Please welcome Anton Strout to the blog! His brand new book, STONECAST, will soon be out, and he stopped by to answer a few of my questions!
Stonecast, the 2nd book in The Spellmason Chronicles, is out this month! What can readers expect from this installment?
Happiness and rainbows! And by happiness and rainbows, I mean magic and mayhem…
As we learned in Alchemystic, Alexandra Belarus was an artist stuck working in her New York family’s business until she discovered her true legacy—a deep and ancient magic. Lexi became the last practicing Spellmason, with the power to breathe life into stone. And as her powers awoke, so did her family’s most faithful protector: a gargoyle named Stanis. But when a centuries-old evil threatened her family and her city, Stanis sacrificed himself to save everything Lexi held dear.
Stonecast picks up six months later, when we learn the results of Stanis’ sacrifice, as well as how much Alexandra has (and hasn’t) learned about alchemy and Spellmasonry with the help of her friends. There are gargoyles, alchemy, secret societies, love, betrayal and a glaive guisarme wielding contemporary dancer… a little bit of everything!
What have you particularly enjoyed about writing this series?
For me, it’s the world building. With each book in the series, the camera pulls back a bit more on the world. I call it The Wire Approach. In Alchemystic, we learned about Alexandra Belarus discovering there was a centuries old gargoyle named Stanis who had been set to watch over her family. With Stonecast, we learn more about what magic does exist in the modern world and how both Stanis and Lexi are drawn into it.
Have you done any specific research for it?
Every damned day. Just walking around Manhattan, really. You want to find creepy and paranormal and gargoyles in the architecture? Just look up.
I really got into art history and architecture in college, and once I moved to New York City, I was in heaven. The place is rich in culture and history, and every building tells a story. It’s my take that those stories just happen to be supernatural ones.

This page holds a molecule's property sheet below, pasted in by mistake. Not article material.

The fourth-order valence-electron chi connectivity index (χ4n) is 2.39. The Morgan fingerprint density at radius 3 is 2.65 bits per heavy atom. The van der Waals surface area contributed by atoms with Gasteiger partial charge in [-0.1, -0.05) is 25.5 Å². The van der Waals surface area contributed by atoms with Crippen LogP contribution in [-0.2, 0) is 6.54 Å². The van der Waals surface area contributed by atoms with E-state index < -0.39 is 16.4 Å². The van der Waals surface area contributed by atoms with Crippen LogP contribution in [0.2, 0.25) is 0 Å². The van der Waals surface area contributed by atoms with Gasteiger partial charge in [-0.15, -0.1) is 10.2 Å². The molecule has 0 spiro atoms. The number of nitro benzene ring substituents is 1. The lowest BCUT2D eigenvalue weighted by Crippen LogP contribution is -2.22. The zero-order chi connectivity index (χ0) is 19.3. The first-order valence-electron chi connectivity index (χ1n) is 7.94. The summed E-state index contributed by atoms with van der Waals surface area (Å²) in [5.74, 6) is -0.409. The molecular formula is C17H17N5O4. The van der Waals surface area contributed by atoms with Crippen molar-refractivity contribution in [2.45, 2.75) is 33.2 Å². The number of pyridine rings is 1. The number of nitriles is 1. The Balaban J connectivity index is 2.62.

Mix that with years of watching Disney’s Gargoyles, playing Dungeons & Dragons and reading grotesque mythos, hell, the books practically write themselves.
What do you like most about your heroine, Alexandra Belarus, and why should we root for her?
I like Lexi quite a bit. She’s loyal to her family and friends, and has always taken her family legacy seriously, even when she thought it was NY real estate and not arcana. Luckily their true legacy gels with her already existent artistic sensibilities stemming from her love of her great-great grandfather’s sculpture … including the gargoyle Stanis set to watch over them. Watching her struggle through her newfound place in the unknown magical world, I want her to succeed… but, well, what fun would it be without a little suffering along the way?
Along with The Spellmason Chronicles, you’ve also penned the Simon Canderous series and much more! What have you most enjoyed about being a published author?
My favorite thing is probably my room full of gold coins I get to dive in to like Scrooge McDuck.
Actually, my favorite part is the fact that I get to share the stories that form in my brainmeat. I’ve always wanted to entertain, from my childhood stint as a magician, then actor/musician, but all during those days I always wrote. Sharing what I love doing with thousands and thousands of people has been a dream come true. When they seek me out at a convention or take the time to write me to talk about either of my series, I am truly humbled.
Then I invite them to come diving in my room full of gold coins…
What have been a few authors or novels that have particularly inspired you (in life, or in your writing?)
I’ve always been fascinated by the way Stephen King weaves a tale, and I adore the way he describes things. He’s such a master that I marvel at how he can say just a few , short descriptive words and 95 % of readers will get it right away. That’s a real skill.